The optimized block copolypeptide composition was then applied to the arginine-leucine block copolypeptide, and the ability of these arginine-based vesicles to transfect mammalian cells was systematically investigated. The arginine-leucine R60L20 block copolypeptide was studied, since the arginine residues had previously been shown to enhance the delivery of cargo into cells. Plasmid DNA was used as our model therapeutic, since only low concentrations of plasmid DNA are required for an effect. This was an important point, since high concentrations of R60L20 vesicles will lead to significant cytotoxicity. Our transfection results with our R60L20 vesicles demonstrated that there is potential for using this novel material as a transfection agent, as they were able to achieve transfection with low cytotoxicity and immunogenicity.
In contrast to plasmid DNA, high concentrations of the vesicles are required when delivering small molecule chemotherapeutics due to their IC50 values being in the micromolar range. Since the R60L20 vesicles themselves become cytotoxic at high concentrations, we also investigated the negatively charged vesicle formed from the glutamate-leucine (E60L20) block copolypeptide. A main advantage of these vesicles, over the positively charged vesicles, is that they are less toxic to cells. However, this is also a disadvantage, since the electrostatic repulsive interactions between the vesicles and the net-negatively charged cell membranes can inhibit the vesicles from entering cells. We were able to overcome this limitation by conjugating the vesicle surface with transferrin (Tf), a ligand that has been commonly used for targeting many types of cancer cells. We investigated the intracellular trafficking behavior of these Tf-conjugated EL vesicles, and they were shown to recycle back to the cell surface once they were internalized. This behavior was similar to what has been observed for other nanoparticle systems conjugated with Tf.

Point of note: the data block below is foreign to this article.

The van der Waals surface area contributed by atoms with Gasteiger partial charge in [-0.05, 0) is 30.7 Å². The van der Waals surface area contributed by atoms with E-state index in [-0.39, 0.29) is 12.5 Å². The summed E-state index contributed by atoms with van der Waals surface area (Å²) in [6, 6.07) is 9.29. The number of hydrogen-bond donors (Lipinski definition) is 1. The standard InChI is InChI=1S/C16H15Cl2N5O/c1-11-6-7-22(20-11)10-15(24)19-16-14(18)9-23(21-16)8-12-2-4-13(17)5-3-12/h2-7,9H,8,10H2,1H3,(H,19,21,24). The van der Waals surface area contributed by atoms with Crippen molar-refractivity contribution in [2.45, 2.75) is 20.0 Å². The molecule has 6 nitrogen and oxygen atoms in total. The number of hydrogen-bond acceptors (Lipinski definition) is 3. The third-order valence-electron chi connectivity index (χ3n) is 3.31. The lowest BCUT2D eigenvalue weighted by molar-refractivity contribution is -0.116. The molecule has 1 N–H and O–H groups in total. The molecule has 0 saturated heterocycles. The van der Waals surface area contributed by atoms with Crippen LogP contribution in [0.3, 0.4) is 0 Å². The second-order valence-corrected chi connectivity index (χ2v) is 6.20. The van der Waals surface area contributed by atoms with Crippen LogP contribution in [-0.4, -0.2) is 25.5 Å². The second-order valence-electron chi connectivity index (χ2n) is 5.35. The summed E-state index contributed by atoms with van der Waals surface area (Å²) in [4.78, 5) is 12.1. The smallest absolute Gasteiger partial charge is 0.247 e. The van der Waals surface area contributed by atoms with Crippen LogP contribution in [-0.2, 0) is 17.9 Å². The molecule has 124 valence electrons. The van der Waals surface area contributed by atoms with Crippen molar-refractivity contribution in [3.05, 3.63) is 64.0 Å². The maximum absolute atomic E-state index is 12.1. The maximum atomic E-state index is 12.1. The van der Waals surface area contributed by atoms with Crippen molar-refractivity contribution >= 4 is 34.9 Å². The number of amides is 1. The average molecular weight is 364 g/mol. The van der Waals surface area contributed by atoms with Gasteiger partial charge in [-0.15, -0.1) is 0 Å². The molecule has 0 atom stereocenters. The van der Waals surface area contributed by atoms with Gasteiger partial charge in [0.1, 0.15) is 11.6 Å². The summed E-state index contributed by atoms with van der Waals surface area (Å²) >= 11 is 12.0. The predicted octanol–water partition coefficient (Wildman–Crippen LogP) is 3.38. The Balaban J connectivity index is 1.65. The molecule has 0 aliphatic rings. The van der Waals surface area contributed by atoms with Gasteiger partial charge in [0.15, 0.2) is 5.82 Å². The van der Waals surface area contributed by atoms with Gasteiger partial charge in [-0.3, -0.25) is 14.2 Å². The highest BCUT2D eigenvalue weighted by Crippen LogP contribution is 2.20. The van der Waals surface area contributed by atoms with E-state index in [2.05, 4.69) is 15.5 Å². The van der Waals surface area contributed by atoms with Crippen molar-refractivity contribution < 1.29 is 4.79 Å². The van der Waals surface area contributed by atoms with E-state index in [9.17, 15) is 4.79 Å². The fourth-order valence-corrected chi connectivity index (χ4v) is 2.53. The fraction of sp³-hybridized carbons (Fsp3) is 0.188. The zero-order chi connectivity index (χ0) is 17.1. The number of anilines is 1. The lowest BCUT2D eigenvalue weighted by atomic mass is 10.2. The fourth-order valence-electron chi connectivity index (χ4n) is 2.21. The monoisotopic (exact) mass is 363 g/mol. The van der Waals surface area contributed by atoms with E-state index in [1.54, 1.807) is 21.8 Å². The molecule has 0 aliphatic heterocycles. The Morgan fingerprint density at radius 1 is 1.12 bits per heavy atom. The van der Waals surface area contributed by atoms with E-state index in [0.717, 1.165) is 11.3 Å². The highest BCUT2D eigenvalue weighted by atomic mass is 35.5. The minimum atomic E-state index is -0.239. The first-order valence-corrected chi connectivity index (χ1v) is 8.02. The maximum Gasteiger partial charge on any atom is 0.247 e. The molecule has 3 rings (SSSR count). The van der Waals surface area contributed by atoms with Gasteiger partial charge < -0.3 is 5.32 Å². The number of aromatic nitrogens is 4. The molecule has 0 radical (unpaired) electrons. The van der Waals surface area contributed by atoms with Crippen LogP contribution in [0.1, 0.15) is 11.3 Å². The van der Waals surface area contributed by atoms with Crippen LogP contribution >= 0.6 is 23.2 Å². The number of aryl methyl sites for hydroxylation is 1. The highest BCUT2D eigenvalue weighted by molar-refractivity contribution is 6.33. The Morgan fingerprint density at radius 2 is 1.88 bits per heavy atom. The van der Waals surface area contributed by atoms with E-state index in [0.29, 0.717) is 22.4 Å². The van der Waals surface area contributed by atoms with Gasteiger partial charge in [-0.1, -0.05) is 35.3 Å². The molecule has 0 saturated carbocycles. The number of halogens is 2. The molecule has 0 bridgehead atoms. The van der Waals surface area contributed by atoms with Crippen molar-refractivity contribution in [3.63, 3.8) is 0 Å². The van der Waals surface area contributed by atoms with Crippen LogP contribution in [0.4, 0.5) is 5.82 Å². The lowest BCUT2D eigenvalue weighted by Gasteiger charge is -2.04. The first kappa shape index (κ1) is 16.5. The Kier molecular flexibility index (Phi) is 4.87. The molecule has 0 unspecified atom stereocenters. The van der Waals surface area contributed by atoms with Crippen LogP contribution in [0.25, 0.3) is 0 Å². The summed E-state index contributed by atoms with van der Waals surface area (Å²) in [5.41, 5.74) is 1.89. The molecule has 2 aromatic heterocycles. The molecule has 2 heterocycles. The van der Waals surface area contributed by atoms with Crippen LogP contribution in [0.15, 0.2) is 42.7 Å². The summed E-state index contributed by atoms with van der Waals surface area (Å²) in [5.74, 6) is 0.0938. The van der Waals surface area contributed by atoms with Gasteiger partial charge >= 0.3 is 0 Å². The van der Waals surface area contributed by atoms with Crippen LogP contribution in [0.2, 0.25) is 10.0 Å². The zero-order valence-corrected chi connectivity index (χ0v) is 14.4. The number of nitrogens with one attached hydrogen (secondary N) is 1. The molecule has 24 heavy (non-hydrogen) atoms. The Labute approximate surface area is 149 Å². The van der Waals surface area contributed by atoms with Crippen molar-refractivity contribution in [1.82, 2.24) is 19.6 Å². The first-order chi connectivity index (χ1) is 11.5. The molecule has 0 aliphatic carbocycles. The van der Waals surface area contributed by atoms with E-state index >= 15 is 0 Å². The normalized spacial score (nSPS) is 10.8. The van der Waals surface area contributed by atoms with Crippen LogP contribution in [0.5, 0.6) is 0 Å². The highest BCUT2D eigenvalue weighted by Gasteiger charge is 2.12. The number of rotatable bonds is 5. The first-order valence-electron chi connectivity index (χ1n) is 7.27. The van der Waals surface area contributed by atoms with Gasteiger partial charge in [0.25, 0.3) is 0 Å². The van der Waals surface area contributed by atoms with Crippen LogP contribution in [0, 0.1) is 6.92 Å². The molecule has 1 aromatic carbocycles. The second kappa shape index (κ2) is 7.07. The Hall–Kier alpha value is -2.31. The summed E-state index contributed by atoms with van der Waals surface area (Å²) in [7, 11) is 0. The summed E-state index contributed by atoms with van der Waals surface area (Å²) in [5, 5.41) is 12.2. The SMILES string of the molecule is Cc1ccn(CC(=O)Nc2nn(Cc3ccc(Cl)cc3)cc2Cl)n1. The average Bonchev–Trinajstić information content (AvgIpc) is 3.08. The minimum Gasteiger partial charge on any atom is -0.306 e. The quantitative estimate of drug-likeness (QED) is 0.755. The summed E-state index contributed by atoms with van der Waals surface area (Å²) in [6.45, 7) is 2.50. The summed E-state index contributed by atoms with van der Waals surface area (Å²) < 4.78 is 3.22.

Even with this recycling behavior, other Tf-conjugated nanoparticle systems were found to exhibit improved drug delivery efficacy. Accordingly, we investigated the ability of our Tf-E60L20 vesicles to deliver the chemotherapeutic doxorubicin (DOX). Before performing the in vitro efficacy study, the vesicle surface was conjugated with poly(ethylene glycol) (PEG) to improve its stability for future in vivo applications. The targeting Tf ligand was then conjugated to the resulting vesicle, and DOX was then encapsulated in the vesicle interior. A previously developed mathematical model was applied to our system to predict trends that helped guide experiments and allowed for reduced experimentation and faster optimization. Once the carrier was complete, in vitro cytotoxicity studies were performed to demonstrate proof-of-concept that the newly developed Tf-conjugated vesicles exhibit a significant improvement in drug delivery efficacy over the non-targeted version.